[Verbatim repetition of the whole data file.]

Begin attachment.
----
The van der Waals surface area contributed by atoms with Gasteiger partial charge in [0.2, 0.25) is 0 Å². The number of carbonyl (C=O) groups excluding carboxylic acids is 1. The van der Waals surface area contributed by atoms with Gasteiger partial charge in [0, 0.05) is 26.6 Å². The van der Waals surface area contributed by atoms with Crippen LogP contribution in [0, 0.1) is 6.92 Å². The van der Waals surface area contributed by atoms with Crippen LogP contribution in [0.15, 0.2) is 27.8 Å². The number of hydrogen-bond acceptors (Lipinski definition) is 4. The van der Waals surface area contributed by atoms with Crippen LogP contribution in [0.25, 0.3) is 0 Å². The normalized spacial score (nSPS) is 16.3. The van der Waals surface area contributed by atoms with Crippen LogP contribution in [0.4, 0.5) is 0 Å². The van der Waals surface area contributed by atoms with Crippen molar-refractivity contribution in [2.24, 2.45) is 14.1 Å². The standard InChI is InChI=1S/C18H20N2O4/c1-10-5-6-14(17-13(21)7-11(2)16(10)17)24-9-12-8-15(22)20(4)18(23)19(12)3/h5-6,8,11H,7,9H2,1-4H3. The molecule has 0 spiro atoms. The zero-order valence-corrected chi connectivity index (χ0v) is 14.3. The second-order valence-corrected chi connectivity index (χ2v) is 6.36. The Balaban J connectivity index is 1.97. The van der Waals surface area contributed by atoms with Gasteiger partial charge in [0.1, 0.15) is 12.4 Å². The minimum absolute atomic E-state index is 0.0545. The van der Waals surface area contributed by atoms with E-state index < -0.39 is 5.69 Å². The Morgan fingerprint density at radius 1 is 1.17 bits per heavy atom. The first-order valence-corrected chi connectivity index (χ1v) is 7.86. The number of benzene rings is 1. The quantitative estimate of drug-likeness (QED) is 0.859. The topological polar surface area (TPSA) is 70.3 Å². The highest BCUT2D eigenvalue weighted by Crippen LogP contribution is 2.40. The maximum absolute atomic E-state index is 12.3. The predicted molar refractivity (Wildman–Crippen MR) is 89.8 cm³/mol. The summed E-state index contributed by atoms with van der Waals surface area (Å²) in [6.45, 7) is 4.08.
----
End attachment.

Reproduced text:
The van der Waals surface area contributed by atoms with Gasteiger partial charge in [0.2, 0.25) is 0 Å². The number of carbonyl (C=O) groups excluding carboxylic acids is 1. The van der Waals surface area contributed by atoms with Gasteiger partial charge in [0, 0.05) is 26.6 Å². The van der Waals surface area contributed by atoms with Crippen LogP contribution in [0, 0.1) is 6.92 Å². The van der Waals surface area contributed by atoms with Crippen LogP contribution in [0.15, 0.2) is 27.8 Å². The number of hydrogen-bond acceptors (Lipinski definition) is 4. The van der Waals surface area contributed by atoms with Crippen LogP contribution in [0.25, 0.3) is 0 Å². The normalized spacial score (nSPS) is 16.3. The van der Waals surface area contributed by atoms with Crippen LogP contribution in [0.4, 0.5) is 0 Å². The van der Waals surface area contributed by atoms with Crippen molar-refractivity contribution in [2.24, 2.45) is 14.1 Å². The standard InChI is InChI=1S/C18H20N2O4/c1-10-5-6-14(17-13(21)7-11(2)16(10)17)24-9-12-8-15(22)20(4)18(23)19(12)3/h5-6,8,11H,7,9H2,1-4H3. The molecule has 0 spiro atoms. The zero-order valence-corrected chi connectivity index (χ0v) is 14.3. The second-order valence-corrected chi connectivity index (χ2v) is 6.36. The Balaban J connectivity index is 1.97. The van der Waals surface area contributed by atoms with Gasteiger partial charge in [0.1, 0.15) is 12.4 Å². The minimum absolute atomic E-state index is 0.0545. The van der Waals surface area contributed by atoms with E-state index < -0.39 is 5.69 Å². The Morgan fingerprint density at radius 1 is 1.17 bits per heavy atom. The first-order valence-corrected chi connectivity index (χ1v) is 7.86. The number of benzene rings is 1. The quantitative estimate of drug-likeness (QED) is 0.859. The topological polar surface area (TPSA) is 70.3 Å². The highest BCUT2D eigenvalue weighted by Crippen LogP contribution is 2.40. The maximum absolute atomic E-state index is 12.3. The predicted molar refractivity (Wildman–Crippen MR) is 89.8 cm³/mol. The summed E-state index contributed by atoms with van der Waals surface area (Å²) in [6.45, 7) is 4.08.